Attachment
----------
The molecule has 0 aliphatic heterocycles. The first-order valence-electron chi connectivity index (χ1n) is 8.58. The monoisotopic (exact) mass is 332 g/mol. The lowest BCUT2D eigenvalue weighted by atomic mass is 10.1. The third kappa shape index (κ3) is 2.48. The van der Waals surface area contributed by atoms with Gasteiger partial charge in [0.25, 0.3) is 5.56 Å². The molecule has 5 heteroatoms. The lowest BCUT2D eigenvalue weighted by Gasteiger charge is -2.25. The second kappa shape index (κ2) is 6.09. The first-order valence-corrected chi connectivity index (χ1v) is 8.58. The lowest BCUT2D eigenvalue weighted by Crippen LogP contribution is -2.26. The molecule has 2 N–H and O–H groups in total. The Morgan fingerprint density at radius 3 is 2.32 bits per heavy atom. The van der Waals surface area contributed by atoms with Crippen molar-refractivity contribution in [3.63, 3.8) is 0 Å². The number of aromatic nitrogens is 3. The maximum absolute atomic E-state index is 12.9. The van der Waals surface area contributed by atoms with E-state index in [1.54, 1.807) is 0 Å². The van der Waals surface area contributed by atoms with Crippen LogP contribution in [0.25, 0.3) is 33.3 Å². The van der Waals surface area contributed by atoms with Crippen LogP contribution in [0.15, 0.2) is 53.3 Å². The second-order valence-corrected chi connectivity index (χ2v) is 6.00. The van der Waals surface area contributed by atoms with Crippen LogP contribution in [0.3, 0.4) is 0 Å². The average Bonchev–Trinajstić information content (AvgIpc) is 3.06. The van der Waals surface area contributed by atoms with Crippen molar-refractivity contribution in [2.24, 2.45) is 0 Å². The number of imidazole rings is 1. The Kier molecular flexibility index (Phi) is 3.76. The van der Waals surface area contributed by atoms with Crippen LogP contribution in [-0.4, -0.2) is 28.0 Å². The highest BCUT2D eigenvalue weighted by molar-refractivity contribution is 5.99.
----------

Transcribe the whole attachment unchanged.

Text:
The molecule has 0 aliphatic heterocycles. The first-order valence-electron chi connectivity index (χ1n) is 8.58. The monoisotopic (exact) mass is 332 g/mol. The lowest BCUT2D eigenvalue weighted by atomic mass is 10.1. The third kappa shape index (κ3) is 2.48. The van der Waals surface area contributed by atoms with Gasteiger partial charge in [0.25, 0.3) is 5.56 Å². The molecule has 5 heteroatoms. The lowest BCUT2D eigenvalue weighted by Gasteiger charge is -2.25. The second kappa shape index (κ2) is 6.09. The first-order valence-corrected chi connectivity index (χ1v) is 8.58. The lowest BCUT2D eigenvalue weighted by Crippen LogP contribution is -2.26. The molecule has 2 N–H and O–H groups in total. The Morgan fingerprint density at radius 3 is 2.32 bits per heavy atom. The van der Waals surface area contributed by atoms with Crippen molar-refractivity contribution in [3.63, 3.8) is 0 Å². The number of aromatic nitrogens is 3. The maximum absolute atomic E-state index is 12.9. The van der Waals surface area contributed by atoms with E-state index in [1.54, 1.807) is 0 Å². The van der Waals surface area contributed by atoms with Crippen LogP contribution in [0.25, 0.3) is 33.3 Å². The van der Waals surface area contributed by atoms with Crippen LogP contribution in [0.15, 0.2) is 53.3 Å². The second-order valence-corrected chi connectivity index (χ2v) is 6.00. The van der Waals surface area contributed by atoms with Crippen LogP contribution in [0.3, 0.4) is 0 Å². The average Bonchev–Trinajstić information content (AvgIpc) is 3.06. The van der Waals surface area contributed by atoms with Crippen molar-refractivity contribution in [2.24, 2.45) is 0 Å². The number of imidazole rings is 1. The Kier molecular flexibility index (Phi) is 3.76. The van der Waals surface area contributed by atoms with Crippen LogP contribution in [-0.4, -0.2) is 28.0 Å². The highest BCUT2D eigenvalue weighted by molar-refractivity contribution is 5.99.